Blow-out warning on super tax concessions

The Federal Government has been warned that the cost of its concessional tax treatment of superannuation is likely to blow out significantly from $13.4 billion in the current financial year to $25.8 billion in 2017-18.

The warning has come from the Australia Institute based on the Federal Treasury's latest Tax Expenditure Statement with the Institute's executive director, Dr Richard Denniss, claiming the data had revealed superannuation and housing tax breaks for the wealthy were costing the budget ten times as much as leaving the GST off fresh food.

Further, he said the Treasury statement had also shown that the cost of one form of tax concession for superannuation was set to double.

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"The Abbott government says it will do anything to repair the budget bottom line, but their definition of anything does not extend to closing the loopholes which are draining tens of billions of dollars from the budget each year," he said.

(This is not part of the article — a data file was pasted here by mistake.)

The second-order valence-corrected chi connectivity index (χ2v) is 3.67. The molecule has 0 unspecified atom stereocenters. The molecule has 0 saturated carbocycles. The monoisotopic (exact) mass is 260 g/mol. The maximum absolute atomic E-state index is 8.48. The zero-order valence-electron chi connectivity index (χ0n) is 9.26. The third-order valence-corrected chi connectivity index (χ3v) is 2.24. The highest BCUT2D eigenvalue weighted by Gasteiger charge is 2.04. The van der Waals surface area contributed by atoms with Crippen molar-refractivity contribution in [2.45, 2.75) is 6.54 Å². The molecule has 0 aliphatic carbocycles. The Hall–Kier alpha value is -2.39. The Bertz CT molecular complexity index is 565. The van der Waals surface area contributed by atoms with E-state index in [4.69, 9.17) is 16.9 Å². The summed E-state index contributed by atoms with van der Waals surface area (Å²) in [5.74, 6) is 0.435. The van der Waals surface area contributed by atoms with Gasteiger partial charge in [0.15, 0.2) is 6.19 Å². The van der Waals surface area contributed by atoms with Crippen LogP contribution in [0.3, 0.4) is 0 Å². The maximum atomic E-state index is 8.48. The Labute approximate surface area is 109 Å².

Denniss pointed to the Tax Expenditure Statement which he said had shown the cost of the concessional tax treatment of superannuation fund earnings would "blow out from $13.4 billion in 2014-15 to $25.8 billion 2017-18".

"The total cost of all of the different tax concessions for superannuation is forecast to hit $45 billion by 2017," he said.

As well, he said the Treasury had also forecast that the cost of the Howard government decision to tax income from capital gains at half the rate of other forms of income "will surge from $5.8 billion to $7.6 billion over the same period".

"The major cause of the Commonwealth budget deficit is the rapid reduction in the amount of revenue that is being collected. According to the OECD, the IMF, the World Bank and our own Commonwealth Treasury, the level of tax being collected in Australia is not just low by international standards, it is low by historical standards," Denniss said.

"If Joe Hockey was serious about getting the budget back into surplus he would be cracking down on the loopholes and roots that allow multi- millionaires and some big foreign companies to pay zero tax in Australia. But instead he seems determined to crack down on the sick and the disabled," he said.




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